NOAA and its partners have released the first federal strategic plan to guide research and monitoring investments that will improve understanding of ocean acidification, its potential impacts on marine species and ecosystems, and adaptation and mitigation strategies.
Ocean acidification is an increase in the acidity of the ocean, which is happening because the ocean is absorbing increasing amounts of carbon dioxide from the atmosphere. Since the beginning of the industrial revolution, the release of carbon dioxide from industrial and agricultural activities has increased the amount of carbon dioxide in the atmosphere. The ocean absorbs about a quarter of the carbon dioxide released into the atmosphere each year.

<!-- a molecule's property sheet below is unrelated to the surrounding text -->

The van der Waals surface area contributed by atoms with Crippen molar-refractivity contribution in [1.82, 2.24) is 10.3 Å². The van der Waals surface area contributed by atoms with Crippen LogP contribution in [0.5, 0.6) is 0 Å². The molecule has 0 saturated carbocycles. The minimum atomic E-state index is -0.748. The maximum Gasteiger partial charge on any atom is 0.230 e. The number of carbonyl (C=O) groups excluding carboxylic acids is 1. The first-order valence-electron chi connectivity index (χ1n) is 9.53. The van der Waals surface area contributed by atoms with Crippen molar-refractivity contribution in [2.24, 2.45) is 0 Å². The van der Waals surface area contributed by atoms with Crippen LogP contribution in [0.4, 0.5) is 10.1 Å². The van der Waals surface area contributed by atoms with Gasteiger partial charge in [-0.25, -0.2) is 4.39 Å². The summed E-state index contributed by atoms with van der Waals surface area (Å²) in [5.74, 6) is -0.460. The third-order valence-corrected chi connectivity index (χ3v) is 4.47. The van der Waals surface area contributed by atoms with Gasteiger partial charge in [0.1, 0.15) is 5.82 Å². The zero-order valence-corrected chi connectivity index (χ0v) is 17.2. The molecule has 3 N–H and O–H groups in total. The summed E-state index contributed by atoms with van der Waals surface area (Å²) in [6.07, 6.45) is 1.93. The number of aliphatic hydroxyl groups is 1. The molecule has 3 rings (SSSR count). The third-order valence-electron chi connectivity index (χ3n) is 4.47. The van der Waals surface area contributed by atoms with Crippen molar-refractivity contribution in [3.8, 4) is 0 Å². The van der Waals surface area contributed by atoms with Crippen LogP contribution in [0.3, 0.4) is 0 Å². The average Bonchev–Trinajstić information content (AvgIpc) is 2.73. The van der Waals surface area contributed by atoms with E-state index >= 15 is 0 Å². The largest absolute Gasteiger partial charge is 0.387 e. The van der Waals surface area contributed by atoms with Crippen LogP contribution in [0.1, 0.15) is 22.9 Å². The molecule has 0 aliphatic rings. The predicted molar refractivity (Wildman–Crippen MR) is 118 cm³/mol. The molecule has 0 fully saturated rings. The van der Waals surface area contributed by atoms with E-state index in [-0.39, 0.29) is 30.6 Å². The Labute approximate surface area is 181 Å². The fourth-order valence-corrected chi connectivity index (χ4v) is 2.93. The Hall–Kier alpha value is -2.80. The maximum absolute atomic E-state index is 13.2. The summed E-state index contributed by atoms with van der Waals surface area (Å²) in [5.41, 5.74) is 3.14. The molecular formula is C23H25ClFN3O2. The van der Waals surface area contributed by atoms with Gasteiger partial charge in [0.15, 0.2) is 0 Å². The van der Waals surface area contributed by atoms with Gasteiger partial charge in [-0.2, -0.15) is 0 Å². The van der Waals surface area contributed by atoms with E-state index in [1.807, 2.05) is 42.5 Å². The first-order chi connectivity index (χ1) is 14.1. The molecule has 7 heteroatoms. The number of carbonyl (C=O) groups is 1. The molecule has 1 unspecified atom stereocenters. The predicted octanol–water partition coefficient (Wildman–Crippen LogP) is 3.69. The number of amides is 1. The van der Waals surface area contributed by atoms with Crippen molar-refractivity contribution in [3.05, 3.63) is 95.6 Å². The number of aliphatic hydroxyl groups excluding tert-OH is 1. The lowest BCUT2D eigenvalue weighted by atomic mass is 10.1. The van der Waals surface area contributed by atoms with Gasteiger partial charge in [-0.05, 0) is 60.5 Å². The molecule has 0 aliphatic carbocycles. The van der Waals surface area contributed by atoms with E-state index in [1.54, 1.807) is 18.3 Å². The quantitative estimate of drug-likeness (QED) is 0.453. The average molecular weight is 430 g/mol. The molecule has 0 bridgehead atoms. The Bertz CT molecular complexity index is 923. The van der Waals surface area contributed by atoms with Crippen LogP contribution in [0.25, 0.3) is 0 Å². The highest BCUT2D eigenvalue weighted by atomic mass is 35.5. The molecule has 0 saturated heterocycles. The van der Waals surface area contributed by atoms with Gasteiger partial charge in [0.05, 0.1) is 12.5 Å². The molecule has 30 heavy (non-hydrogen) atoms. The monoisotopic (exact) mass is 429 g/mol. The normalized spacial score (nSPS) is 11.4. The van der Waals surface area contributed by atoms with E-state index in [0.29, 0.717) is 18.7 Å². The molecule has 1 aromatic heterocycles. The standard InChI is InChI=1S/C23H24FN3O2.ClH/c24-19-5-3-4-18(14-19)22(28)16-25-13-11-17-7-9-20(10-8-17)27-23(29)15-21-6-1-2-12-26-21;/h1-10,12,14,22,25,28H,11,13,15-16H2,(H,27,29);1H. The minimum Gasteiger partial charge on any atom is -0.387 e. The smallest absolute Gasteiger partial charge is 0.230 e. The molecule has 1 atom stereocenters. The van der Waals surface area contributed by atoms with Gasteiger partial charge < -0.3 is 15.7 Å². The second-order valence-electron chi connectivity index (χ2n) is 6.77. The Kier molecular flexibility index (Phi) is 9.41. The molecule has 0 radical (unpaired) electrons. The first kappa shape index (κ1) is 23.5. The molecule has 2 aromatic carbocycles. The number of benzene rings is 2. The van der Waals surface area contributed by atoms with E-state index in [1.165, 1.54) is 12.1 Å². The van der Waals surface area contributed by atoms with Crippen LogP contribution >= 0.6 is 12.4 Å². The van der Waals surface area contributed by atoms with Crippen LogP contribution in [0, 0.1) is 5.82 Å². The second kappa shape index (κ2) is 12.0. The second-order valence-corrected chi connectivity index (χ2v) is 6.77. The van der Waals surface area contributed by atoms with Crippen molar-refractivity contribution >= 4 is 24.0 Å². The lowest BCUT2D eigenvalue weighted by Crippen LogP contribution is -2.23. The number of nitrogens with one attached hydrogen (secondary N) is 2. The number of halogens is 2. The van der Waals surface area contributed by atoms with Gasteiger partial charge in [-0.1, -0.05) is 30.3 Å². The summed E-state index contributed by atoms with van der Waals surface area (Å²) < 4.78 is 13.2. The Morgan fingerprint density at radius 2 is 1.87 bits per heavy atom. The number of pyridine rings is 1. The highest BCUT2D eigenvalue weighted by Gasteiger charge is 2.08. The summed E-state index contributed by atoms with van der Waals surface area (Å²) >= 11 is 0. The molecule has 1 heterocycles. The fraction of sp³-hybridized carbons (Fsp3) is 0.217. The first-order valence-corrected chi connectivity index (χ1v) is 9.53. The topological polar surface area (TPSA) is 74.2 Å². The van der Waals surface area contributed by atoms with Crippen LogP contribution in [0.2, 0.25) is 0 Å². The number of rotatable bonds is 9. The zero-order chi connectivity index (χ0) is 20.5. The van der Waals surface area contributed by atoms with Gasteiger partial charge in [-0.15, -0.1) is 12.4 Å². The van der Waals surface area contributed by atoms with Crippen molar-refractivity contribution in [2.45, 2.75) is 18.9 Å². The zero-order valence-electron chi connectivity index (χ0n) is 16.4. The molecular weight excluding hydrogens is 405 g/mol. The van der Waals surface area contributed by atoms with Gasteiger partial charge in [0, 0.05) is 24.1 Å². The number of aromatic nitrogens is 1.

Laboratory and field research has found that many marine organisms respond negatively to ocean acidification, especially those species that make shells or skeletons from calcium carbonate, such as oysters and corals. These negative effects include decreased growth and survival, as well as changes in physiology and metabolism. Ocean acidification is likely to affect not only these species, but also the industries, such as fisheries, aquaculture, and tourism, that depend on them.
The plan is a necessary early step toward successful implementation of the National Ocean Policy. It is available online at http://oceanacidification.noaa.gov/IWGOA.aspx.